Facebook: Laura Thomae Young
When you were my age (10), did you have a book inspire or impact you?
When I was 10 I read all the time! My all-time favorite books which inspired me as a child, and that I still re-read every few years, are the Narnia series by C.S. Lewis, with my favorite being Voyage of the Dawn Treader. I also loved Beverly Cleary’s books: Henry Huggins and Fifteen (she remains one of my favorite authors). These were about ordinary kids who encountered extraordinary circumstances.
Have you read anything recently that inspired or impacted you?
I have been reading The Miracle Equation by Hal Elrod, which is a sequel to The Miracle Morning. It’s about tapping into both faith and effort to reach your full potential. His books have helped me turn into a “morning person,” which is super helpful for getting up early to work on my book projects!
Can you share what your usual day as an author looks like?
I have an office job Monday – Friday, so my writing takes place over the weekends, and in early mornings. When I was writing my first book, Adulting Like a Boss, I got up early and wrote before I had to leave for the office. But for the children’s books, Serena the Sailboat, and the upcoming sequel, Serena Gets Rescued, dedicating the weekends to writing has worked best. My husband also writes, and we actually went away to a cabin in the mountains to work on books! That’s kind of cliché but we actually did it!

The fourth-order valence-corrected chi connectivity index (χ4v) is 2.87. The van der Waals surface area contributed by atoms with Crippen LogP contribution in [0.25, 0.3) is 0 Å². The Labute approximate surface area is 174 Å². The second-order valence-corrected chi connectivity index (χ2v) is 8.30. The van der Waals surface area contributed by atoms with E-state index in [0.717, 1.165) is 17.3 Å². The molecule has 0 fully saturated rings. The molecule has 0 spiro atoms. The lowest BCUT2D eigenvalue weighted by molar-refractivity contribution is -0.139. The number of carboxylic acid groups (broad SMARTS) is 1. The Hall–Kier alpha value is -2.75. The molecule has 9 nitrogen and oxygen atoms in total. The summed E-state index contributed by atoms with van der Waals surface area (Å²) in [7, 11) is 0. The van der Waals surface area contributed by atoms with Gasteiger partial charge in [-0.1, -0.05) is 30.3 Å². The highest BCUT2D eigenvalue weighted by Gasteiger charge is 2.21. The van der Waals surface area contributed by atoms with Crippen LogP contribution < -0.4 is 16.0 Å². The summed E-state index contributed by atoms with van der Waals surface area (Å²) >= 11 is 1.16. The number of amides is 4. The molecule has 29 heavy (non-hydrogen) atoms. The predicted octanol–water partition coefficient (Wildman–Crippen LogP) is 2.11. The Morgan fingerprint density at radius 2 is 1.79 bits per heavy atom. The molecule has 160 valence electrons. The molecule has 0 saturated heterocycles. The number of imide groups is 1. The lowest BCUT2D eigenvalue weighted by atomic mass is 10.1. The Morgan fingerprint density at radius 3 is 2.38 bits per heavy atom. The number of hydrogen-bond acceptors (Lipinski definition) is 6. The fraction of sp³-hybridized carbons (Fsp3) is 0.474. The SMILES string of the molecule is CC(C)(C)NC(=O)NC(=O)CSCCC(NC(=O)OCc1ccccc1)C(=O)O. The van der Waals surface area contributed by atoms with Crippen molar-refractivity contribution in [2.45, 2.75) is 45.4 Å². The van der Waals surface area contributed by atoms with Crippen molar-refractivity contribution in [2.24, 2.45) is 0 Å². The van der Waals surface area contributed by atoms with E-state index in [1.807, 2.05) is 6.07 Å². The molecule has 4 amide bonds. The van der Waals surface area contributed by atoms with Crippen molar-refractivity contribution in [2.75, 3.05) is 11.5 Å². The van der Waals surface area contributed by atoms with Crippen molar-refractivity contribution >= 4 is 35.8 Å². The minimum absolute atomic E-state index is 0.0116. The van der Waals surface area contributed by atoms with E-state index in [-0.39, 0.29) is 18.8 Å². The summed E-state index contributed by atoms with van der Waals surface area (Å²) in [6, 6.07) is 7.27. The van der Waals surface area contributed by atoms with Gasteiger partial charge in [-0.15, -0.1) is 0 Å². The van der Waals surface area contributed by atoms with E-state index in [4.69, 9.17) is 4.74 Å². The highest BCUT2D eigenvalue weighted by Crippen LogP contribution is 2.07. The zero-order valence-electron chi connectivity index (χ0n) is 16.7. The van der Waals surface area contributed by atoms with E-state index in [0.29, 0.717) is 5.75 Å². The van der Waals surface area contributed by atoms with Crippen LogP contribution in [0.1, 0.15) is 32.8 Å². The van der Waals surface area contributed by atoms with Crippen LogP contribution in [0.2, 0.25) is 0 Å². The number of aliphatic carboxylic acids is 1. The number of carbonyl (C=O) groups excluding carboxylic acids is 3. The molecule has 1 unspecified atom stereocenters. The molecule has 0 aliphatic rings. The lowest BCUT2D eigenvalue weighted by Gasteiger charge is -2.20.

Is there a newer or lesser known author you think kids should know about?
I’m in a Facebook group with other new children’s picture book authors who are just getting started like I am, and it’s been fun to be on the same journey with them. We like to see each other’s books and compare notes. My favorite book from the group has been Where Do You Want to Sleep? by Stacey Rayz. It’s a hilarious book about a little kid who didn’t want to sleep in his bed, and explores where and how animals sleep.
What is a cool thing about being an author?
When I was growing up, I wasn’t the most popular kid, but I told my classmates to watch, because one day I would be writing books and speaking! There are lots of cool things about being an author – people are generally impressed when you say you write books – but seeing my name on a book – and knowing that I fulfilled a lifelong dream – that’s the coolest!
Is there anything hard about being an author? I know it is not rainbows, cupcakes, pens and a pot of gold.
Writing is the easy part. Marketing is hard. You have to say, “Hey look at me! Read my wonderful book! Write a review! Yea ME!!!” and that’s kind of embarrassing, because even though I’m very proud of my books, it seems strange to give myself shout-outs and ask people to buy something you created.
Book access and diversity in books is a big topic. As an author what do you think your role is in this topic?
I spent 12 years living in Latin America, and wrote my first book when we moved back to the USA. Living as a foreigner in another country influenced me to be aware of diversity in culture and language. Adulting Like a Boss features several young ladies who are learning to “adult.” These ladies come from different ethnicities, backgrounds, and religions because I wanted to expand beyond those who are “just like me.” In Serena the Sailboat, my characters are a sailboat and her animal friends, however, I hope that the diversity of their backgrounds is apparent. I am also very excited to support other children’s authors who are producing books for diverse audiences, such as a new author I’ve been following, Audrey Hinds, who has written about her own daughter in Hair with Flair.
If you could portal into any book which would it be?
No question about it!!! Absolutely I would portal into The Voyage of the Dawn Treader and meet Reepicheep the Mouse and Aslan the Lion!